Case studies can be valuable additions to your website. They provide an opportunity to use your important keywords in natural text, they help site visitors imagine exactly what you can do for them, and they increase your unique content and update your site.
I’ve written before on how to write case studies, but that still leaves you with the question of where to put them.
Let me show you a couple of options.
The screenshot above shows a new set of case studies at the website of Customer Dynamics, a Utah IT company specializing in customer relationship management software. The company had half a dozen case studies in PDF form. Since Customer Dynamics works with electronics, manufacturing, and industrial clients, chances are good that they will need materials they can print out and carry into meetings or leave with individuals who will themselves need to distribute the materials to committees within their companies.
While the PDF sheets may be just right for the company’s face to face marketing, they don’t help with search for the website. We created a SEO redesign for them earlier this year, and have seen their traffic increase steadily; we want this to continue, so adding content is an opportunity we don’t want to miss. At the same time, we want to provide information for visitors in multiple forms to suit their needs.
We have a page of testimonials on this site under the Company tab, and each testimonial has a “read more” button linking to a write up of the case study. The write ups are keyword rich, well optimized content, but they don’t have the level of technical detail the PDF files offer. We gave each case study a screenshot of the associated PDF and a link to download it easily. I had the PDFs load onto the visitor’s screen rather than downloading to their computers to lessen resistance to reading them. The DotNetNuke platform this site is built on allows us to track downloads easily, so we can gauge the interest level of visitors.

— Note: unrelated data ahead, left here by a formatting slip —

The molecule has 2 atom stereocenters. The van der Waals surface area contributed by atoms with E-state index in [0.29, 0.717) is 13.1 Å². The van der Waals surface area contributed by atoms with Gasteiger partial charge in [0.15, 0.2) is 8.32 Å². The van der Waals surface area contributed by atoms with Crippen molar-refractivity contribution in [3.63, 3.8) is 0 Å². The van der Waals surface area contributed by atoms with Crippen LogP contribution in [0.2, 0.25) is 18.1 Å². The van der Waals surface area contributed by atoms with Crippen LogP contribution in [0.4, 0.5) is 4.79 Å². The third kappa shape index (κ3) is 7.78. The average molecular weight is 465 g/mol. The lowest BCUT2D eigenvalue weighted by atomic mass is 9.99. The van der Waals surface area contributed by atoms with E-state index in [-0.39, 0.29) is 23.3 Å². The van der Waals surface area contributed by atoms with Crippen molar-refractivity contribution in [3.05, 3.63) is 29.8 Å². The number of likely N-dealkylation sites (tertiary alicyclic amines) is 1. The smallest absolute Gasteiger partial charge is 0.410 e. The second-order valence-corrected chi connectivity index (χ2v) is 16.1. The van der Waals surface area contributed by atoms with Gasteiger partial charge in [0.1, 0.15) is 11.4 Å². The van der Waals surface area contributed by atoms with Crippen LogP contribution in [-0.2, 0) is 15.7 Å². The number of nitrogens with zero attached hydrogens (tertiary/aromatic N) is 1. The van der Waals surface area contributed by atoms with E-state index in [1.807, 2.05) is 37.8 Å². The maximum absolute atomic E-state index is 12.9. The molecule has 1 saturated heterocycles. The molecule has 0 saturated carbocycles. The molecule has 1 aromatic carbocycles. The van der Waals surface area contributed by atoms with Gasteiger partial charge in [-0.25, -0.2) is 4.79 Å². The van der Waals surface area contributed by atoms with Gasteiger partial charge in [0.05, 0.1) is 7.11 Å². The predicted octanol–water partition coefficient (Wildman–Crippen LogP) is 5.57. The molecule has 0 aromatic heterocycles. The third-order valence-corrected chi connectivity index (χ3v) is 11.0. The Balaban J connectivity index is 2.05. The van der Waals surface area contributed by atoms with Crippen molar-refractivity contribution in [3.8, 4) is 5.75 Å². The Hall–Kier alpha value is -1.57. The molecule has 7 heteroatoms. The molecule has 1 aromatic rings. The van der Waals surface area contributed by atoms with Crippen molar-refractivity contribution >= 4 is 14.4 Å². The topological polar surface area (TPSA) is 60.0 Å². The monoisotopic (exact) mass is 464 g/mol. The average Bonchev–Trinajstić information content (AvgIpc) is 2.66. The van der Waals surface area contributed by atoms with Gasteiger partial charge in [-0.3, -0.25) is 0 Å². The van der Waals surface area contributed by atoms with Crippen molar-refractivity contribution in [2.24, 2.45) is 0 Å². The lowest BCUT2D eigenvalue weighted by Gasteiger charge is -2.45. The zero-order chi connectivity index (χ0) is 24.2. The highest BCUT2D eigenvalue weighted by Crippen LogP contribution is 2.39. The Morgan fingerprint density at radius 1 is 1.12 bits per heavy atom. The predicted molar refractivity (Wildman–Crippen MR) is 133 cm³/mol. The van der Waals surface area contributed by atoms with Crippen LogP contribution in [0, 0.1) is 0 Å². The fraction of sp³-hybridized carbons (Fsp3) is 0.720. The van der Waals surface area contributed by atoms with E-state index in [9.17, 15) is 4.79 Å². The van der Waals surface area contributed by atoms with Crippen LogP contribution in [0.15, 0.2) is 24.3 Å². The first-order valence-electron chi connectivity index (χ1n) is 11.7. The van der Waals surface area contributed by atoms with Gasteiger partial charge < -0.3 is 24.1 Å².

With Vertz and Company, we created a case study to represent each of the major industries the company serves and used the list as a secondary navigation across the top of the homepage.
Vertz’s products are much more industry-specific than those of Customer Dynamics, so this focus makes sense for them.
Each case study has photos of specific products, as well as images of the workspaces in which they’re used. This makes the pages look more exciting and showcases products.
These two examples keep the case studies out of the main navigation, but many sites use case studies as a portfolio with a tab in the main navigation.
Jacksonville software company Oyova has a separate Work page with screenshots and brief descriptions of the companies they’ve developed and designed for.
We wrote up lengthier stories for each one and used the trusty “read more” button to encourage visitors to learn more about the individual cases.
This gives more information than a standard portfolio page would and puts a strong focus on the company’s work history.
At Clevertech.biz, we wrote complete case studies in the blog as they came up. The site has a client page with logos and a brief statement for each company. The “read more” buttons go to a simple case study, and that page links to the blog post. This allows a visitor considering hiring Clevertech to get a lot of information about a relevant case, without duplicating blog content on other pages.
As these few examples show, there are lots of options. Put them in your blog, link them from a portfolio or testimonials page, give them their own page, or create white papers about them — every website can fit case studies in somewhere.